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Obama Ushers In Environmentally - Friendly Era

 article about Obama Ushers In Environmentally - Friendly Era

This article belongs to Barrack Obama theme.


President Obama has proved during his first month in office that his environmental policies are radically different than those of his predecessor.

During President Obama's election night victory speech he promised, "We cannot go back to the old way of doing things." In his inaugural address, Obama mentioned the importance of renewable energy, declaring that "we will harness the sun and winds and the soil to fuel our cars and run our factories." He also mentioned building new "electrical grids and digital lines." (CSmonitor)

Although he has only been in office a month, he has proved his environmental policies are radically different from his predecessor. Just one week after taking office Obama signed two presidential directives which could put cleaner, more fuel efficient American cars on the road. One of the directives instructed the Environmental Protection Agency (EPA) to reconsider whether California and other states be granted waivers in order to enact stricter tailpipe emissions standards. The other directive ordered the Transportation Department to issue new fuel efficiency guidelines.

After signing the presidential directives, Obama said that a new era is upon us in the U.S. where "ideology will no longer trump sound science."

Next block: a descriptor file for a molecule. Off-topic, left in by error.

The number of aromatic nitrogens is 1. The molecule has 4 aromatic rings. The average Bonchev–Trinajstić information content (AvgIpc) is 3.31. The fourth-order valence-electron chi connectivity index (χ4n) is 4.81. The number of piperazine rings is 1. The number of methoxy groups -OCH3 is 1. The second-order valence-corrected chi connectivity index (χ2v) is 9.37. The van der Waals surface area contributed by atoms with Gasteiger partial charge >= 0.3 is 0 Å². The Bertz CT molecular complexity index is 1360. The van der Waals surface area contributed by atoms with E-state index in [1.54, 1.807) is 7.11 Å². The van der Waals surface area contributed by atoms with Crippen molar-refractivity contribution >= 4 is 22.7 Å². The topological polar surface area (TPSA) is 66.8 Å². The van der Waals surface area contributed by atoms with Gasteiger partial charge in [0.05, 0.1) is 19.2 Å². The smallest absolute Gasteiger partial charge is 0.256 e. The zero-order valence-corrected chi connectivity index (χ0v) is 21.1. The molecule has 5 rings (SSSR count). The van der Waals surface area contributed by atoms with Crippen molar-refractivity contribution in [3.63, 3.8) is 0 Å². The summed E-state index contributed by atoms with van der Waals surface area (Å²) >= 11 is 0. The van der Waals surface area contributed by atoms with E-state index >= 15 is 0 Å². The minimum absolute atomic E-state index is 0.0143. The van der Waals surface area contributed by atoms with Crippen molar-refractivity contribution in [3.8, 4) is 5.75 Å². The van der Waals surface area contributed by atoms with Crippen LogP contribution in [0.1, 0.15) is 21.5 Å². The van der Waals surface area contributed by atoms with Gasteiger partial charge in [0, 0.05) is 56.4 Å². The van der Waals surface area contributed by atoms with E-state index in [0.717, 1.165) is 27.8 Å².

This week has brought us more good news about Obama's environmental policies. On Monday the U.S. delegation to the United Nations Environment Program (UNEP) Governing Council announced the U.S. backed a global treaty to control mercury pollution. "The Obama administration has clearly shown a new day has dawned for U.S. leadership and engagement with the rest of the world," said Michael Bender, director of the Mercury Policy Project.

A day later, the EPA announced it will consider regulating carbon emissions from coal-fried plants, a possibility the Bush administration shunned in December. EPA administrator, Lisa Jackson made the announcement in response to a Sierra Club petition concerning a permit for a Bonanza, Utah coal plant.

"It couldn't be a bigger turnaround from what the Bush administration tried to force on them at the last minute," said Josh Dorner, a Sierra Club spokesman.
"Today's victory is yet another indication that change really has come to Washington, and to EPA in particular," said Sierra Club member, David Bookbinder. (Redorbit.com)

The same day as the EPA's announcement, Obama signed the American Recovery and Reinvestment Act into law, a $787 billion economic stimulus package. The great news for environmentalists is that there is almost $79 billion for renewable energy, energy efficiency, and public transportation.

A New York Times editorial characterized the $79 billion as a "useful down payment, which could also help reduce the nation's reliance on foreign oil."

"Retrofitting America would be one smart thing for Obama to do," Van Jones, author of The Green Collar Economy, told the HTML Times a few weeks ago. Van Jones also said that committing to renewable energy and investing in mass transportation is important.



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